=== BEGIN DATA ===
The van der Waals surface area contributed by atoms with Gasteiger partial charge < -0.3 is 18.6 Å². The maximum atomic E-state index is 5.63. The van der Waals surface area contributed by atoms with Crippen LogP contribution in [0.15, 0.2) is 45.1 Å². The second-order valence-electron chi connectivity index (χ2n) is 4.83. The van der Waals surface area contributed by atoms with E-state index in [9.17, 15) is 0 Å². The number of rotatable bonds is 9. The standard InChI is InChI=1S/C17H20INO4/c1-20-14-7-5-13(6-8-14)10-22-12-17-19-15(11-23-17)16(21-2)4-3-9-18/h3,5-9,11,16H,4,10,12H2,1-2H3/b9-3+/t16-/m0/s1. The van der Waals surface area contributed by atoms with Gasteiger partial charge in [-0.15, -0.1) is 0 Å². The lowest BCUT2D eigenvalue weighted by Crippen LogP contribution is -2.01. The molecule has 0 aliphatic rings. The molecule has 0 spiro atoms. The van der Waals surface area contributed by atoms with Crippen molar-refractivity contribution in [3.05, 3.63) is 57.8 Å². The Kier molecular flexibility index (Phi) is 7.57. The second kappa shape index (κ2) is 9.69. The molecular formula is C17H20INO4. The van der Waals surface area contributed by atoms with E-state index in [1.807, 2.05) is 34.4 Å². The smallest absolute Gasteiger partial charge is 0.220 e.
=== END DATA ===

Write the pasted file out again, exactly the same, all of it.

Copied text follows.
The van der Waals surface area contributed by atoms with Gasteiger partial charge < -0.3 is 18.6 Å². The maximum atomic E-state index is 5.63. The van der Waals surface area contributed by atoms with Crippen LogP contribution in [0.15, 0.2) is 45.1 Å². The second-order valence-electron chi connectivity index (χ2n) is 4.83. The van der Waals surface area contributed by atoms with E-state index in [9.17, 15) is 0 Å². The number of rotatable bonds is 9. The standard InChI is InChI=1S/C17H20INO4/c1-20-14-7-5-13(6-8-14)10-22-12-17-19-15(11-23-17)16(21-2)4-3-9-18/h3,5-9,11,16H,4,10,12H2,1-2H3/b9-3+/t16-/m0/s1. The van der Waals surface area contributed by atoms with Gasteiger partial charge in [-0.15, -0.1) is 0 Å². The lowest BCUT2D eigenvalue weighted by Crippen LogP contribution is -2.01. The molecule has 0 aliphatic rings. The molecule has 0 spiro atoms. The van der Waals surface area contributed by atoms with Crippen molar-refractivity contribution in [3.05, 3.63) is 57.8 Å². The Kier molecular flexibility index (Phi) is 7.57. The second kappa shape index (κ2) is 9.69. The molecular formula is C17H20INO4. The van der Waals surface area contributed by atoms with E-state index in [1.807, 2.05) is 34.4 Å². The smallest absolute Gasteiger partial charge is 0.220 e.